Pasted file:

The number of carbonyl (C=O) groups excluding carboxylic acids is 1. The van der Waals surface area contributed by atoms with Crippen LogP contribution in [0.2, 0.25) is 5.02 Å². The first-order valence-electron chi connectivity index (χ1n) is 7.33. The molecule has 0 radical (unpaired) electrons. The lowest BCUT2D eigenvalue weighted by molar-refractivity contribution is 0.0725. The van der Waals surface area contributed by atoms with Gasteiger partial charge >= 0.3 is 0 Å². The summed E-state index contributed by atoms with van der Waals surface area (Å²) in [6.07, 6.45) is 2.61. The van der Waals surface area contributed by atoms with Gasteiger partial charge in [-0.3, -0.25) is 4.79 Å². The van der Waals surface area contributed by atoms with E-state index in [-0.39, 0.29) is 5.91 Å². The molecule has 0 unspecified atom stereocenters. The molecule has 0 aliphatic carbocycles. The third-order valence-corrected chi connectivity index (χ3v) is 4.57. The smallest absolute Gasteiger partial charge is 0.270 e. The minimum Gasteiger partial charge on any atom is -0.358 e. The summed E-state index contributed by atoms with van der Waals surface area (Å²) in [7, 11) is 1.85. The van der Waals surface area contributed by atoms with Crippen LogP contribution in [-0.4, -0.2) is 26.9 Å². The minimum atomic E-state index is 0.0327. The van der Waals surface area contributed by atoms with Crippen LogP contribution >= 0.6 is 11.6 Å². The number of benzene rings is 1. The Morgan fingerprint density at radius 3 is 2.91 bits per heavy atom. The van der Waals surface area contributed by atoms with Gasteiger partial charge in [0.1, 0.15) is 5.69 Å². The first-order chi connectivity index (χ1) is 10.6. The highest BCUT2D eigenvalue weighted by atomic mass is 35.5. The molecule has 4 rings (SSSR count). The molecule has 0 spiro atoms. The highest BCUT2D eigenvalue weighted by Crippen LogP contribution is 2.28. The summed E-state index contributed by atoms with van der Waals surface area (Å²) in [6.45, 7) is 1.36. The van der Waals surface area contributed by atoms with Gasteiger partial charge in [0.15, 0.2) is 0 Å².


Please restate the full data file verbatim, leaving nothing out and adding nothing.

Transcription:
The number of carbonyl (C=O) groups excluding carboxylic acids is 1. The van der Waals surface area contributed by atoms with Crippen LogP contribution in [0.2, 0.25) is 5.02 Å². The first-order valence-electron chi connectivity index (χ1n) is 7.33. The molecule has 0 radical (unpaired) electrons. The lowest BCUT2D eigenvalue weighted by molar-refractivity contribution is 0.0725. The van der Waals surface area contributed by atoms with Gasteiger partial charge >= 0.3 is 0 Å². The summed E-state index contributed by atoms with van der Waals surface area (Å²) in [6.07, 6.45) is 2.61. The van der Waals surface area contributed by atoms with Gasteiger partial charge in [-0.3, -0.25) is 4.79 Å². The van der Waals surface area contributed by atoms with E-state index in [-0.39, 0.29) is 5.91 Å². The molecule has 0 unspecified atom stereocenters. The molecule has 0 aliphatic carbocycles. The third-order valence-corrected chi connectivity index (χ3v) is 4.57. The smallest absolute Gasteiger partial charge is 0.270 e. The minimum Gasteiger partial charge on any atom is -0.358 e. The summed E-state index contributed by atoms with van der Waals surface area (Å²) in [7, 11) is 1.85. The van der Waals surface area contributed by atoms with Crippen LogP contribution in [-0.4, -0.2) is 26.9 Å². The minimum atomic E-state index is 0.0327. The van der Waals surface area contributed by atoms with Crippen LogP contribution >= 0.6 is 11.6 Å². The number of benzene rings is 1. The Morgan fingerprint density at radius 3 is 2.91 bits per heavy atom. The van der Waals surface area contributed by atoms with Gasteiger partial charge in [0.1, 0.15) is 5.69 Å². The first-order chi connectivity index (χ1) is 10.6. The highest BCUT2D eigenvalue weighted by atomic mass is 35.5. The molecule has 4 rings (SSSR count). The molecule has 0 spiro atoms. The highest BCUT2D eigenvalue weighted by Crippen LogP contribution is 2.28. The summed E-state index contributed by atoms with van der Waals surface area (Å²) in [6.45, 7) is 1.36. The van der Waals surface area contributed by atoms with Gasteiger partial charge in [0.15, 0.2) is 0 Å².